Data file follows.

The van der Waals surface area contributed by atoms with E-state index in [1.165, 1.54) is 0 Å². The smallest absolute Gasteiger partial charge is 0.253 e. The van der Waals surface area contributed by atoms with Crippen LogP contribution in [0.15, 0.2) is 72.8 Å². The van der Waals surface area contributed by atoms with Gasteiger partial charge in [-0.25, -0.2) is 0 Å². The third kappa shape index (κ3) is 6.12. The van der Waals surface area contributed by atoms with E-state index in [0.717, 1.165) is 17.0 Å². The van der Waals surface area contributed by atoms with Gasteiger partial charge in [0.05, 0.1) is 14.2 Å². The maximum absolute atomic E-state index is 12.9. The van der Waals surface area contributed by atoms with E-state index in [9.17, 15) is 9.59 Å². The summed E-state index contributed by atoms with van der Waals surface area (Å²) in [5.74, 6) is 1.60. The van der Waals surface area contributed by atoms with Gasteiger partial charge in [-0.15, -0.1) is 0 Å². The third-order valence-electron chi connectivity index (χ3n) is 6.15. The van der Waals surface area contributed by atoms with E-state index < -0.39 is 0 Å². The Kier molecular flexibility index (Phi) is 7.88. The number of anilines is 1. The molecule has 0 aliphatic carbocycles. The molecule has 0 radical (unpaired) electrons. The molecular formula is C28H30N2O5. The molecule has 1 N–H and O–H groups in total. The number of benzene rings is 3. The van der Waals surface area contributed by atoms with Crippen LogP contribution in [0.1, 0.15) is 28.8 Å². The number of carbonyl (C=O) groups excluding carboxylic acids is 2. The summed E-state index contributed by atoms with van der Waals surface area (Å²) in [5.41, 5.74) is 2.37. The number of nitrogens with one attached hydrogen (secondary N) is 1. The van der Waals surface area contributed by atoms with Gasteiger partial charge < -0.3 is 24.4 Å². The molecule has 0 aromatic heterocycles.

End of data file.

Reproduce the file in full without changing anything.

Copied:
The van der Waals surface area contributed by atoms with E-state index in [1.165, 1.54) is 0 Å². The smallest absolute Gasteiger partial charge is 0.253 e. The van der Waals surface area contributed by atoms with Crippen LogP contribution in [0.15, 0.2) is 72.8 Å². The van der Waals surface area contributed by atoms with Gasteiger partial charge in [-0.25, -0.2) is 0 Å². The third kappa shape index (κ3) is 6.12. The van der Waals surface area contributed by atoms with E-state index in [0.717, 1.165) is 17.0 Å². The van der Waals surface area contributed by atoms with Gasteiger partial charge in [0.05, 0.1) is 14.2 Å². The maximum absolute atomic E-state index is 12.9. The van der Waals surface area contributed by atoms with E-state index in [9.17, 15) is 9.59 Å². The summed E-state index contributed by atoms with van der Waals surface area (Å²) in [5.74, 6) is 1.60. The van der Waals surface area contributed by atoms with Gasteiger partial charge in [-0.15, -0.1) is 0 Å². The third-order valence-electron chi connectivity index (χ3n) is 6.15. The van der Waals surface area contributed by atoms with E-state index < -0.39 is 0 Å². The Kier molecular flexibility index (Phi) is 7.88. The number of anilines is 1. The molecule has 0 aliphatic carbocycles. The molecule has 0 radical (unpaired) electrons. The molecular formula is C28H30N2O5. The molecule has 1 N–H and O–H groups in total. The number of benzene rings is 3. The van der Waals surface area contributed by atoms with Crippen LogP contribution in [0.1, 0.15) is 28.8 Å². The number of carbonyl (C=O) groups excluding carboxylic acids is 2. The summed E-state index contributed by atoms with van der Waals surface area (Å²) in [5.41, 5.74) is 2.37. The number of nitrogens with one attached hydrogen (secondary N) is 1. The van der Waals surface area contributed by atoms with Gasteiger partial charge < -0.3 is 24.4 Å². The molecule has 0 aromatic heterocycles.